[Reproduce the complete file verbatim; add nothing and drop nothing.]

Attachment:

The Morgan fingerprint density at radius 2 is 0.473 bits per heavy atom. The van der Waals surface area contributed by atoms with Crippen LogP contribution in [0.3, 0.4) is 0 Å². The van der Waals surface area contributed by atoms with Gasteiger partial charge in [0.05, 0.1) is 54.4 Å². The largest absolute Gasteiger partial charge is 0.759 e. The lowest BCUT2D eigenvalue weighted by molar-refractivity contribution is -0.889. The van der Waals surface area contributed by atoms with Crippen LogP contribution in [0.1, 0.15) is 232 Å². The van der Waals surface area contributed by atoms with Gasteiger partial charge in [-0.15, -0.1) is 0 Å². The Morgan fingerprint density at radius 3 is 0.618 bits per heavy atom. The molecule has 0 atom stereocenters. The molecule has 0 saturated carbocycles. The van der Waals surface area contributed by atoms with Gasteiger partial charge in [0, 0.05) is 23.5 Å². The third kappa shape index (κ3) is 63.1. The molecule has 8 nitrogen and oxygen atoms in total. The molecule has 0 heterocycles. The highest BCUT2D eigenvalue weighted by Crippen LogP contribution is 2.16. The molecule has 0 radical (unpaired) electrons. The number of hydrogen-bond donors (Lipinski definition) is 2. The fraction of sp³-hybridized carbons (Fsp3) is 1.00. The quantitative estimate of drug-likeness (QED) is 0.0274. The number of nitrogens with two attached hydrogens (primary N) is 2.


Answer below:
The Morgan fingerprint density at radius 2 is 0.473 bits per heavy atom. The van der Waals surface area contributed by atoms with Crippen LogP contribution in [0.3, 0.4) is 0 Å². The van der Waals surface area contributed by atoms with Gasteiger partial charge in [0.05, 0.1) is 54.4 Å². The largest absolute Gasteiger partial charge is 0.759 e. The lowest BCUT2D eigenvalue weighted by molar-refractivity contribution is -0.889. The van der Waals surface area contributed by atoms with Crippen LogP contribution in [0.1, 0.15) is 232 Å². The van der Waals surface area contributed by atoms with Gasteiger partial charge in [-0.15, -0.1) is 0 Å². The Morgan fingerprint density at radius 3 is 0.618 bits per heavy atom. The molecule has 0 atom stereocenters. The molecule has 0 saturated carbocycles. The van der Waals surface area contributed by atoms with Gasteiger partial charge in [0, 0.05) is 23.5 Å². The third kappa shape index (κ3) is 63.1. The molecule has 8 nitrogen and oxygen atoms in total. The molecule has 0 heterocycles. The highest BCUT2D eigenvalue weighted by Crippen LogP contribution is 2.16. The molecule has 0 radical (unpaired) electrons. The number of hydrogen-bond donors (Lipinski definition) is 2. The fraction of sp³-hybridized carbons (Fsp3) is 1.00. The quantitative estimate of drug-likeness (QED) is 0.0274. The number of nitrogens with two attached hydrogens (primary N) is 2.